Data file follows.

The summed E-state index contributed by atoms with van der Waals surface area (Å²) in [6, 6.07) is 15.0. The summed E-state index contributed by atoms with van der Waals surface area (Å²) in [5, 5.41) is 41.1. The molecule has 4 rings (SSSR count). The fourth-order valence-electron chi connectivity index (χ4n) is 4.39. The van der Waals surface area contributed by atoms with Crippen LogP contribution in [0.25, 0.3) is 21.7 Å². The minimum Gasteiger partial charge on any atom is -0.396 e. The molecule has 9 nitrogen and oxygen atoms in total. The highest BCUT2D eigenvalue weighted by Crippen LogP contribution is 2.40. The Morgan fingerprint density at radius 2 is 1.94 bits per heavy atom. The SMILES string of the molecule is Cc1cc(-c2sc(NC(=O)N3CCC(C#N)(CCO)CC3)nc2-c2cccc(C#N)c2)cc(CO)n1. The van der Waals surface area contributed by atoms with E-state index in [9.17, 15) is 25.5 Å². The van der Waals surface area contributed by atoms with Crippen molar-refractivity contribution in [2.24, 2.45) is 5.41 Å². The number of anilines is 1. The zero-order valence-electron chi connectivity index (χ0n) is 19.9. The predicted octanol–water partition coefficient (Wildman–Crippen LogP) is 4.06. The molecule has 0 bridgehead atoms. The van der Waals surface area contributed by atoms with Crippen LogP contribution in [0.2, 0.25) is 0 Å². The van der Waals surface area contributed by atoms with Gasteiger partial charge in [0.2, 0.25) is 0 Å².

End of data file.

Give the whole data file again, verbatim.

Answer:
The summed E-state index contributed by atoms with van der Waals surface area (Å²) in [6, 6.07) is 15.0. The summed E-state index contributed by atoms with van der Waals surface area (Å²) in [5, 5.41) is 41.1. The molecule has 4 rings (SSSR count). The fourth-order valence-electron chi connectivity index (χ4n) is 4.39. The van der Waals surface area contributed by atoms with Crippen LogP contribution in [0.25, 0.3) is 21.7 Å². The minimum Gasteiger partial charge on any atom is -0.396 e. The molecule has 9 nitrogen and oxygen atoms in total. The highest BCUT2D eigenvalue weighted by Crippen LogP contribution is 2.40. The Morgan fingerprint density at radius 2 is 1.94 bits per heavy atom. The SMILES string of the molecule is Cc1cc(-c2sc(NC(=O)N3CCC(C#N)(CCO)CC3)nc2-c2cccc(C#N)c2)cc(CO)n1. The van der Waals surface area contributed by atoms with E-state index in [9.17, 15) is 25.5 Å². The van der Waals surface area contributed by atoms with Crippen molar-refractivity contribution in [2.24, 2.45) is 5.41 Å². The number of anilines is 1. The zero-order valence-electron chi connectivity index (χ0n) is 19.9. The predicted octanol–water partition coefficient (Wildman–Crippen LogP) is 4.06. The molecule has 0 bridgehead atoms. The van der Waals surface area contributed by atoms with Crippen LogP contribution in [0.2, 0.25) is 0 Å². The van der Waals surface area contributed by atoms with Gasteiger partial charge in [0.2, 0.25) is 0 Å².